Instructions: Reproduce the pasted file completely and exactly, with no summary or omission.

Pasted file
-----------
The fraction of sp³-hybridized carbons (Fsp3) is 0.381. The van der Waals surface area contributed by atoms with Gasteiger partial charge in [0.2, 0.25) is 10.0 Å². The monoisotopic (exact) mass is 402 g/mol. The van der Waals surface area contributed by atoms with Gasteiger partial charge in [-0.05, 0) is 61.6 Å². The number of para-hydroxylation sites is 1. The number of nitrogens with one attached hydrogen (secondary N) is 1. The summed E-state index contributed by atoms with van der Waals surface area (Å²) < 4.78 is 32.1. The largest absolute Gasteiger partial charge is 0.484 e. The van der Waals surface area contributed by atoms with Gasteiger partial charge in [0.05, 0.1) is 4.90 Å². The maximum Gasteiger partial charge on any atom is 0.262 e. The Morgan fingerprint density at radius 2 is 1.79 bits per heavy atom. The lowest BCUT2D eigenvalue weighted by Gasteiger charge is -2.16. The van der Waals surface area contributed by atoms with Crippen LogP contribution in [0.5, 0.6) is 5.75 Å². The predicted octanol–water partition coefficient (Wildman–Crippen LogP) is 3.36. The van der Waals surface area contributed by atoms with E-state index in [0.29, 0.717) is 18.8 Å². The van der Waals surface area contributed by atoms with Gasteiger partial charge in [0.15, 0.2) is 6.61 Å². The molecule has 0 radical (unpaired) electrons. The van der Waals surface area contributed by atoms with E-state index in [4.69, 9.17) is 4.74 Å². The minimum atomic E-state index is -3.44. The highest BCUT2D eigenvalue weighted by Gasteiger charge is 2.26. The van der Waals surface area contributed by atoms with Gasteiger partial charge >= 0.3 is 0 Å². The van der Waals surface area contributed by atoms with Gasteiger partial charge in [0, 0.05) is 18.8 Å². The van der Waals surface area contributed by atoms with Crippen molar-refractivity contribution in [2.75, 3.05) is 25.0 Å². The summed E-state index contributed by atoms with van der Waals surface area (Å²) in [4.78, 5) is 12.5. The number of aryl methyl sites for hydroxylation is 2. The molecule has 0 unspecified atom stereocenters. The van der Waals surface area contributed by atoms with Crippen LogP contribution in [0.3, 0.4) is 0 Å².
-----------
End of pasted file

The fraction of sp³-hybridized carbons (Fsp3) is 0.381. The van der Waals surface area contributed by atoms with Gasteiger partial charge in [0.2, 0.25) is 10.0 Å². The monoisotopic (exact) mass is 402 g/mol. The van der Waals surface area contributed by atoms with Gasteiger partial charge in [-0.05, 0) is 61.6 Å². The number of para-hydroxylation sites is 1. The number of nitrogens with one attached hydrogen (secondary N) is 1. The summed E-state index contributed by atoms with van der Waals surface area (Å²) < 4.78 is 32.1. The largest absolute Gasteiger partial charge is 0.484 e. The van der Waals surface area contributed by atoms with Gasteiger partial charge in [0.05, 0.1) is 4.90 Å². The maximum Gasteiger partial charge on any atom is 0.262 e. The Morgan fingerprint density at radius 2 is 1.79 bits per heavy atom. The lowest BCUT2D eigenvalue weighted by Gasteiger charge is -2.16. The van der Waals surface area contributed by atoms with Crippen LogP contribution in [0.5, 0.6) is 5.75 Å². The predicted octanol–water partition coefficient (Wildman–Crippen LogP) is 3.36. The van der Waals surface area contributed by atoms with E-state index in [0.29, 0.717) is 18.8 Å². The van der Waals surface area contributed by atoms with Gasteiger partial charge in [0.15, 0.2) is 6.61 Å². The molecule has 0 radical (unpaired) electrons. The van der Waals surface area contributed by atoms with E-state index in [4.69, 9.17) is 4.74 Å². The minimum atomic E-state index is -3.44. The highest BCUT2D eigenvalue weighted by Gasteiger charge is 2.26. The van der Waals surface area contributed by atoms with Gasteiger partial charge >= 0.3 is 0 Å². The van der Waals surface area contributed by atoms with Gasteiger partial charge in [0, 0.05) is 18.8 Å². The van der Waals surface area contributed by atoms with Crippen molar-refractivity contribution in [2.75, 3.05) is 25.0 Å². The summed E-state index contributed by atoms with van der Waals surface area (Å²) in [4.78, 5) is 12.5. The number of aryl methyl sites for hydroxylation is 2. The molecule has 0 unspecified atom stereocenters. The van der Waals surface area contributed by atoms with Crippen LogP contribution in [0.3, 0.4) is 0 Å².